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Third Cranial Nerve (Oculomotor Nerve) Palsy

By Michael Rubin, MDCM, Weill Cornell Medical College;New York Presbyterian Hospital-Cornell Medical Center

A palsy of the 3rd cranial nerve can impair eye movements, the response of pupils to light, or both.

  • These palsies can occur when pressure is put on the nerve or the nerve does not get enough blood.

  • People have double vision when they look in a certain direction, the eyelid droops, and the pupil may be widened (dilated).

  • Doctors do a neurologic examination and magnetic resonance imaging (MRI) or computed tomography (CT) of the brain.

  • Treatment depends on the cause.

The most common causes of this palsy are

  • Pressure on (compression of) the nerve

  • Inadequate blood flow to the nerve

Compression tends to result from serious disorders, such as

Herniation occurs when the brain is forced downward through a small natural opening in the sheets of tissue that separate the brain into compartments. Herniation may result from bleeding (sometimes caused by a head injury—see Overview of Head Injuries), a tumor, or another mass in the brain.

Inadequate blood flow is more common and usually less serious. It typically results from

  • Diabetes

  • High blood pressure (hypertension)

  • Other disorders that affect blood vessels

Symptoms

The affected eye turns outward when the unaffected eye looks straight ahead, causing double vision. The affected eye can move only to the middle when looking inward and cannot move up and down. Because the 3rd cranial nerve also raises the eyelids and controls the pupils, the eyelid droops, and the pupil may be widened (dilated) and may not narrow (constrict) in response to light. The pupil is often affected when the cause is compression of a nerve.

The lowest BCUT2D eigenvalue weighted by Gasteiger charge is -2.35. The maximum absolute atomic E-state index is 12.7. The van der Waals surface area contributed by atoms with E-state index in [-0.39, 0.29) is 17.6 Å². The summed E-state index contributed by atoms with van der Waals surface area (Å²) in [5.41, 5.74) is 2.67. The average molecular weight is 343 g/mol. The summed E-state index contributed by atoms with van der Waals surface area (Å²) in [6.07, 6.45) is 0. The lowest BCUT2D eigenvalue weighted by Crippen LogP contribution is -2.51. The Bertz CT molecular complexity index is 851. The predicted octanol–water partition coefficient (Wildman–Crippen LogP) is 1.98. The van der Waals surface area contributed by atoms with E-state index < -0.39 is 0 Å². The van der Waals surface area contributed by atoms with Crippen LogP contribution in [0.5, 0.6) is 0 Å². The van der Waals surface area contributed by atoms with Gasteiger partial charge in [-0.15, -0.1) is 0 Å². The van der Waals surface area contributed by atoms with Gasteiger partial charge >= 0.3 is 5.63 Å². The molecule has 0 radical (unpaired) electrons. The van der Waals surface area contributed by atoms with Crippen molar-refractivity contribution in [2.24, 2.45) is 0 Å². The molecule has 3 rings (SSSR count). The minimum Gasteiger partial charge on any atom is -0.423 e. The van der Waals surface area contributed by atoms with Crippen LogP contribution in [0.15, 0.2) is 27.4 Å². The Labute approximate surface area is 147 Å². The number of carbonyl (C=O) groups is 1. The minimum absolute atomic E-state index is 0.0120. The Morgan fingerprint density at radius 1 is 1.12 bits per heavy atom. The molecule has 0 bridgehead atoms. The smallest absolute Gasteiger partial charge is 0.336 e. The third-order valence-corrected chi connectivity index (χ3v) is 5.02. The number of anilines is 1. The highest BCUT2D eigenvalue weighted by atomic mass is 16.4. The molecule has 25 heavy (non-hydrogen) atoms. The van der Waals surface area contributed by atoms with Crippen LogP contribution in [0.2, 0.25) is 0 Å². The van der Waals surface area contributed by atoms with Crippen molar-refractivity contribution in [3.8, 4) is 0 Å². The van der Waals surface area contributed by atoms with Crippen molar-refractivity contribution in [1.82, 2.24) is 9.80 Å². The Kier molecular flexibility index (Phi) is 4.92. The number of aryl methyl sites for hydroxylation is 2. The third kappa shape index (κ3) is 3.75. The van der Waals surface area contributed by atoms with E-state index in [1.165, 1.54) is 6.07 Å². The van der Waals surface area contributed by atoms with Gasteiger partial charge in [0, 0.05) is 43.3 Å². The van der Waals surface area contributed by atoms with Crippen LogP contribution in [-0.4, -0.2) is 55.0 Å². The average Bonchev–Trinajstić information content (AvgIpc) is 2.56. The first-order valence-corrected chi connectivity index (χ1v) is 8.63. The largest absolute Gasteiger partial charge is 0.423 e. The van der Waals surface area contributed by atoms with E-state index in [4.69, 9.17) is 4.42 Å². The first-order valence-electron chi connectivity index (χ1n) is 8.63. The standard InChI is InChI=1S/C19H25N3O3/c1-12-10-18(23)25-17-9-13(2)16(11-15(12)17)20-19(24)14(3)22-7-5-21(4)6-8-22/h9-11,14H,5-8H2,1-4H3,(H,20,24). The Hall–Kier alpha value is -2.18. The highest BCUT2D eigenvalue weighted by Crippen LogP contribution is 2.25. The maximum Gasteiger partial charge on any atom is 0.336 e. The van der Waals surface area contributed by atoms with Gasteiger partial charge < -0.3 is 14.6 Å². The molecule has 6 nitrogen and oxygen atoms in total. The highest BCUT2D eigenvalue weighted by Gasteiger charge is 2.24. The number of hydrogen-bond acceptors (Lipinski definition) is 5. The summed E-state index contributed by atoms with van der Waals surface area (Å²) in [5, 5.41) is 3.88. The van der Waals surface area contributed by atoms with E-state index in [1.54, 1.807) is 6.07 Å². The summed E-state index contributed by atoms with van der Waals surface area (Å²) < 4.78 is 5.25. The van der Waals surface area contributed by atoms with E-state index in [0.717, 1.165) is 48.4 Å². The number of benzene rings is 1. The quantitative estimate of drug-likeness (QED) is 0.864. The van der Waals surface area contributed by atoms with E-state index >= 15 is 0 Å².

The disorder causing the palsy may worsen, resulting in a serious, life-threatening condition. For example, a severe headache may occur suddenly, or a person may become increasingly drowsy or less responsive. In such cases, the cause may be a ruptured aneurysm, which then bleeds. People may go into a coma. In such people, dilation of both pupils and lack of response to light (fixation) by both pupils indicates deep coma and possibly brain death (see Brain Death).

Diagnosis

  • Neurologic examination

  • Magnetic resonance imaging or computed tomography

  • Sometimes other tests

The diagnosis is based on results of a neurologic examination (see Physical Examination) and magnetic resonance imaging (MRI) or computed tomography (CT) of the brain.

If the pupil is affected or if symptoms suggest a serious underlying disorder, brain MRI or CT is done immediately.

If a ruptured aneurysm is suspected and MRI or CT does not detect blood, a spinal tap (lumbar puncture—see Figure: How a Spinal Tap Is Done), magnetic resonance angiography (see Magnetic resonance angiography), CT angiography (see CT angiography), or cerebral angiography is done (see Angiography).

Treatment

  • Treatment of the cause

Treatment depends on the cause. Emergency treatment is required if a life-threatening disorder is the cause.

* This is the Consumer Version. *